Saffranstårta / Saffron cake with the garden’s still blossoming calendula, and sage.
Text & Photo © JE Nilsson, CM Cordeiro 2017
Six weeks to Christmas, and the Christmas street lights are on display at Haga, lighting up in festive manner one of the oldest market and living quarters of the city of Gothenburg. Haga Nygata is lined with cafés currently inviting visitors with displays of festive treats, the large summer cinnamonroll side by side with Lussekatter saffron swirls.
Saffron came to Sweden during the 1300s by trade with Asia. The rarity of saffron meant it was limited in use to those who could afford such luxury. But by the 1800s, socio-economic circumstances made it possible for saffron to be used (still exclusively) as a winter festive spice in cakes and breads. Since arriving in Sweden in 2002, I perhaps only ever tried saffron cake on one occasion. Most other saffron experiences had come in the form of eating Lussekatter, which are now available in bakeries and grocery stores in the weeks that lead up to St. Lucia day (13 Dec.) in Sweden and then to Chiristmas. Attracted to its rich golden hue, but wanting to leave Lussekatter [1,2,3,4,] baking as a closer-to-Christmas project, I thought to try my hand at saffron cake baking.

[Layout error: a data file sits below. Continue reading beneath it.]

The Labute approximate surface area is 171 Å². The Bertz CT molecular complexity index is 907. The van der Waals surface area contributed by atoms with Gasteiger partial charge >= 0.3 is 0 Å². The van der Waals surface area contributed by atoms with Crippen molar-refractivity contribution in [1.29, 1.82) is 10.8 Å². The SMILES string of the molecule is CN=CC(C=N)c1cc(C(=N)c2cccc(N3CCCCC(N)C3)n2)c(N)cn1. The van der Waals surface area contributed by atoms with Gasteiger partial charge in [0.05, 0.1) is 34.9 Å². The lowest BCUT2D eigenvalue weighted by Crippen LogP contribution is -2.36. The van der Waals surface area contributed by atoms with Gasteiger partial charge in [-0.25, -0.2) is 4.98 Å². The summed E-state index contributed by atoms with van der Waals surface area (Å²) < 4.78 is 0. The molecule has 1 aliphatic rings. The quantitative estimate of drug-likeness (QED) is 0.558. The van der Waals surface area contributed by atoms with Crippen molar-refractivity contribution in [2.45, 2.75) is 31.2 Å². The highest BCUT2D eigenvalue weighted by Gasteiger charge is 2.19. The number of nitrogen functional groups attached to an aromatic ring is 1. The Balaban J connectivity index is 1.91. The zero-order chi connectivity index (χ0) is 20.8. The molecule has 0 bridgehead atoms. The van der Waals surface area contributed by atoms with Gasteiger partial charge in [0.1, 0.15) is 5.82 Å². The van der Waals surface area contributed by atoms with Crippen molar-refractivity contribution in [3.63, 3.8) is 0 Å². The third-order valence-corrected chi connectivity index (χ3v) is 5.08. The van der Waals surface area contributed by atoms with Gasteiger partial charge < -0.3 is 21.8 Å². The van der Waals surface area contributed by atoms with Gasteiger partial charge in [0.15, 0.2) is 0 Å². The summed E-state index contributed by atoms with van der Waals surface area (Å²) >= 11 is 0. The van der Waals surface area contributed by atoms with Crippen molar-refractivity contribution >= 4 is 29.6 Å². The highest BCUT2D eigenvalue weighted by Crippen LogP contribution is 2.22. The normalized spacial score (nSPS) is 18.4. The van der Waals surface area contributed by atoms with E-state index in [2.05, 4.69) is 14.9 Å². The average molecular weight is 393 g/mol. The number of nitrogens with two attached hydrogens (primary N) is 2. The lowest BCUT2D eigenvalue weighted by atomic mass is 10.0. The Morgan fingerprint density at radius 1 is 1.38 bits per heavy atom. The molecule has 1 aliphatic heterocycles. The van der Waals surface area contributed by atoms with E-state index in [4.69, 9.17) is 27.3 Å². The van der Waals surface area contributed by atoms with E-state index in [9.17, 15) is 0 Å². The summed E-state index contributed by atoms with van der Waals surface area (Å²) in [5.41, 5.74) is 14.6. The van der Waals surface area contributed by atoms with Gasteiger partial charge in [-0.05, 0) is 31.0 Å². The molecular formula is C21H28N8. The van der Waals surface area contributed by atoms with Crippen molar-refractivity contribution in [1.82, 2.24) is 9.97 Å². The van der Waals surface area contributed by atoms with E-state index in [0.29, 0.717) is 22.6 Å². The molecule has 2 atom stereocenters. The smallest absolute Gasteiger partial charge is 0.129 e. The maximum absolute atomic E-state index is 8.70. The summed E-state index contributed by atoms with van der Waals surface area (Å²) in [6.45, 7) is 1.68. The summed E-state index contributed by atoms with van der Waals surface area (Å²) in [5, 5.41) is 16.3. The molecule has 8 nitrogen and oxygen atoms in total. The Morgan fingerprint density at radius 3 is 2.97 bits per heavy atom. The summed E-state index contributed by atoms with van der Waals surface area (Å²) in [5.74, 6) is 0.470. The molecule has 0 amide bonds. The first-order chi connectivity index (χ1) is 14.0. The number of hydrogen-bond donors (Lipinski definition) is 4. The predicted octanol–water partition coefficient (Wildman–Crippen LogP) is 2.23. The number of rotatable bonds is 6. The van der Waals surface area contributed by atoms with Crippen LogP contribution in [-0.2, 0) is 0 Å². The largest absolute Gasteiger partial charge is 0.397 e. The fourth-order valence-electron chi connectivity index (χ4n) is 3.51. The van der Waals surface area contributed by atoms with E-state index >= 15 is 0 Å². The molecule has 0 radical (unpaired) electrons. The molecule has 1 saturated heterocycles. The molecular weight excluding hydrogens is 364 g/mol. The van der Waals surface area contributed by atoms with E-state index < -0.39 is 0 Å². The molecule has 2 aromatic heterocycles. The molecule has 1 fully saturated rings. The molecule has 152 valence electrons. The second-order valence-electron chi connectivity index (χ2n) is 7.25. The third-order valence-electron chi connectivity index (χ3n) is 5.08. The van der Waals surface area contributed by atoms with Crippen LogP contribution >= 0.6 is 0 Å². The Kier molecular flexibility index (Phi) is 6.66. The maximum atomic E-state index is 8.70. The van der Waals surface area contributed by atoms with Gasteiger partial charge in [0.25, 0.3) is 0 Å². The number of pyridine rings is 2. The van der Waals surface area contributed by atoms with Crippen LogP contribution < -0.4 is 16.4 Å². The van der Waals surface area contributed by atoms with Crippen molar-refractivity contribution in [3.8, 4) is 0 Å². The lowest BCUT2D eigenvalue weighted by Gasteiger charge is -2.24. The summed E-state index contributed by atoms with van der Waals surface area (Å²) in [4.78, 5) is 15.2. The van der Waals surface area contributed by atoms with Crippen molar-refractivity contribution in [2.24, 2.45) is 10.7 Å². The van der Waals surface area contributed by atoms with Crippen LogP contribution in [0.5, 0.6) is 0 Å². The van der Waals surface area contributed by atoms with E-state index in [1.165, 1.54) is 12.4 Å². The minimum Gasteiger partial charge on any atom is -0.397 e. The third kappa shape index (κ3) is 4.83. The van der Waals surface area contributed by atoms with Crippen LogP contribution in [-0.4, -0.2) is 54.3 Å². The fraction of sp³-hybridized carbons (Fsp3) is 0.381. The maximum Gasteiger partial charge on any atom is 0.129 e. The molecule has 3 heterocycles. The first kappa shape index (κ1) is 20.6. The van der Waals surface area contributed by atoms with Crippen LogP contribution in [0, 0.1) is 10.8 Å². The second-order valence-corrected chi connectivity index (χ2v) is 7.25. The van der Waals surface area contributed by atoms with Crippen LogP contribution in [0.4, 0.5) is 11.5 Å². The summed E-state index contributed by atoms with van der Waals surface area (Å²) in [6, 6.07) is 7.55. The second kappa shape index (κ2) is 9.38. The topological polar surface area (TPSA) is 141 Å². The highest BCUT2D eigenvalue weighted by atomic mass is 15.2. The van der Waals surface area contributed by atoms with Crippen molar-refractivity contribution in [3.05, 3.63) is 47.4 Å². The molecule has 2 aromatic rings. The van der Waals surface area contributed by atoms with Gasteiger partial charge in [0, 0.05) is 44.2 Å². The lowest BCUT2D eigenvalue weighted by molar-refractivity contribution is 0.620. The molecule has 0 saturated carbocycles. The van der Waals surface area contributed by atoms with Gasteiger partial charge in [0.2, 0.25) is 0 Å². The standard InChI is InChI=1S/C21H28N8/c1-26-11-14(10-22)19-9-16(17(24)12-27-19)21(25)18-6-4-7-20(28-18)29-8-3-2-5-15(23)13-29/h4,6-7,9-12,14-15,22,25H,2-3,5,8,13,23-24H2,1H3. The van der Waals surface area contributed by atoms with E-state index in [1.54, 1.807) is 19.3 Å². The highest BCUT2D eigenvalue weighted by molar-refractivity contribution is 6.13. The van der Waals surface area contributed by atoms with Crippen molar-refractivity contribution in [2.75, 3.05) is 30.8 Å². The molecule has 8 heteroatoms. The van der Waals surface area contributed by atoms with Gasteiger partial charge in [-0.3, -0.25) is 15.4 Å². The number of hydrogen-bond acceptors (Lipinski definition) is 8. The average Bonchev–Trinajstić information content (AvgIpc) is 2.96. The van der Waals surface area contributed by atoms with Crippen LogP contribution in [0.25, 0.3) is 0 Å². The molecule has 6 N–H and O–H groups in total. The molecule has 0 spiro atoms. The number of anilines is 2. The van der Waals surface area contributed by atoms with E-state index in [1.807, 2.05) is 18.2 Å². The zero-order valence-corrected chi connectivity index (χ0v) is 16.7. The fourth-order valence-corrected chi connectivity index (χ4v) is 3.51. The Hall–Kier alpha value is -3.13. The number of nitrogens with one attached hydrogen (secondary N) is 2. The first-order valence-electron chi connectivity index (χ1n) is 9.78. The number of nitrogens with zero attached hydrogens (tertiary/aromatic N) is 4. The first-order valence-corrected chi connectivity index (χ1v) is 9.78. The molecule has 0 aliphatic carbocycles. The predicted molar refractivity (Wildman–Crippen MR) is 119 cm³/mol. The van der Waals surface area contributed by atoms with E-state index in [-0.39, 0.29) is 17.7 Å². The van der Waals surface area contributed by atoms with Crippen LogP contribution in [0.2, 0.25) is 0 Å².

I have an inclination (and apparent reputation) for not following recipes, but rather going by ingredient ratio, which made me laugh when I heard the comment, “You have to try to remember the recipe to this cake, because it’s good.” Well, yes, baking adventures. I mentioned that it goes into this cake, one part finely ground almonds (or in this case, also a handful of sunflower seeds to make up for the 10g almonds someone had quality-checked from my lot of peeled and readied almonds for this cake), one part sugar/honey, one part polenta, one part soured cream and six large eggs with yolks and whites separated. Pretty much the same recipe as the Eurasian almond sugee cake [5,6,7], add saffron. For the purposes of a deep golden-hued cake that made a sweet accompaniment to coffee/tea, this worked well.